If you are a hardcore fan of the Detroit Tigers the name Doyle Alexander probably invokes bittersweet memories. People loved the fact that he helped the Tigers win the AL East in 1987, but hate the fact that they traded then-minor league prospect John Smoltz to the Atlanta Braves to get him.
For Tiger fans who grew up during the 1990s like myself, it was a bitter pill to swallow whenever Smoltz and the Atlanta Braves made it to the World Series knowing full well we could had used his talents at the time. But the short term effects of trading Alexander were absolutely amazing.
In 1987 the Tigers and the Toronto Blue Jays were in a Division race that went down to the wire from July to the end of the season. The starters for both teams were getting overworked so the Tigers made a move shortly before the trade deadline to bring another starter in who could help out.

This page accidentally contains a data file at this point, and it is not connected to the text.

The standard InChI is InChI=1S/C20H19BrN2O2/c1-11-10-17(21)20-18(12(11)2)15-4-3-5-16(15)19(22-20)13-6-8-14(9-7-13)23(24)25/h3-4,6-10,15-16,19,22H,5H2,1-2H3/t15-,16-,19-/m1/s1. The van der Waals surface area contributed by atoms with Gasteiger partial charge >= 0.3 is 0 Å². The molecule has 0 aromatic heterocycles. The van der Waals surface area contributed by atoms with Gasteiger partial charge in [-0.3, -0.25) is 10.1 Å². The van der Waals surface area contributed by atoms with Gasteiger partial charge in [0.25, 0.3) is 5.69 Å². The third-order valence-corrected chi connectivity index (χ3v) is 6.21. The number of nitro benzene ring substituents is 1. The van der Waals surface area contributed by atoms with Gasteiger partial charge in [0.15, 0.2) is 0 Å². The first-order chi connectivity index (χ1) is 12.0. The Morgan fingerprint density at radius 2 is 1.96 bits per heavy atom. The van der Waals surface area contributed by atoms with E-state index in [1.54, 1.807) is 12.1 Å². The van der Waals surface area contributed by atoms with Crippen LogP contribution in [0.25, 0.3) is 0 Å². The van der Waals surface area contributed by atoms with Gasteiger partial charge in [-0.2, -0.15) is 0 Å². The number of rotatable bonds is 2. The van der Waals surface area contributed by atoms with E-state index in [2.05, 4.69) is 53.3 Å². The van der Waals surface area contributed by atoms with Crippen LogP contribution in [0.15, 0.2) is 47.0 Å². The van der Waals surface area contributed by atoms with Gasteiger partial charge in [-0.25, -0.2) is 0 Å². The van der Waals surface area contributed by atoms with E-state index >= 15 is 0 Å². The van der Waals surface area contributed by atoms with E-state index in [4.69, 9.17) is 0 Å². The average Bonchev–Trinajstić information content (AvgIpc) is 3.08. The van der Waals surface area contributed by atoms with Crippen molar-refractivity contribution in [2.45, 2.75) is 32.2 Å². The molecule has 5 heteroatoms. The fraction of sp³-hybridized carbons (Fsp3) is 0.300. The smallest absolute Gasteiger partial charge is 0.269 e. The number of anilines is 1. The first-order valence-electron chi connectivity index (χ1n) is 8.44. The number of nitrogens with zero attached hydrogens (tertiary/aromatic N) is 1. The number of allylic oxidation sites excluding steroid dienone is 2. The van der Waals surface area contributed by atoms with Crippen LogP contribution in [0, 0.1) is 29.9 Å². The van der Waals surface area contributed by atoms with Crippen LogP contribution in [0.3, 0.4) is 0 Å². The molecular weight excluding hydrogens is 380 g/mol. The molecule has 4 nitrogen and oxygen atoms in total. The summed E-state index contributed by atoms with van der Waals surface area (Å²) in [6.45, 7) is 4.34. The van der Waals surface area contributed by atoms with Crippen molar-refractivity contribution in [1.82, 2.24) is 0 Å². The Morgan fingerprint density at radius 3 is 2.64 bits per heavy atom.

Alexander was a familiar face to Tiger fans—he had been the veteran ace of the up and coming Blue Jay staff in 84 and 85 in which both the Tigers and Blue Jays won the division respectively. He was 37 years old and in his 17th major league season, he had never won a ring and he knew he wasn't going to get many chances after this.
Doyle started 11 games, won nine of them and didn't lose a single one, on top of that he had three complete game shutouts.
In one of the no-decisions was one of the most memorable games in Tiger history he pitched for ten innings of a 13 inning marathon which they later won over the Jays at old Exhibition Stadium in Toronto with a 500 foot home run by Kirk Gibson foreshadowing his triumph with the Dodgers next year.
In spite of Alexander's postseason faltering in the ALCS that year against the Minnesota Twins, his performance in the regular season stands as one of the greatest stretches in the history of an old and storied franchise.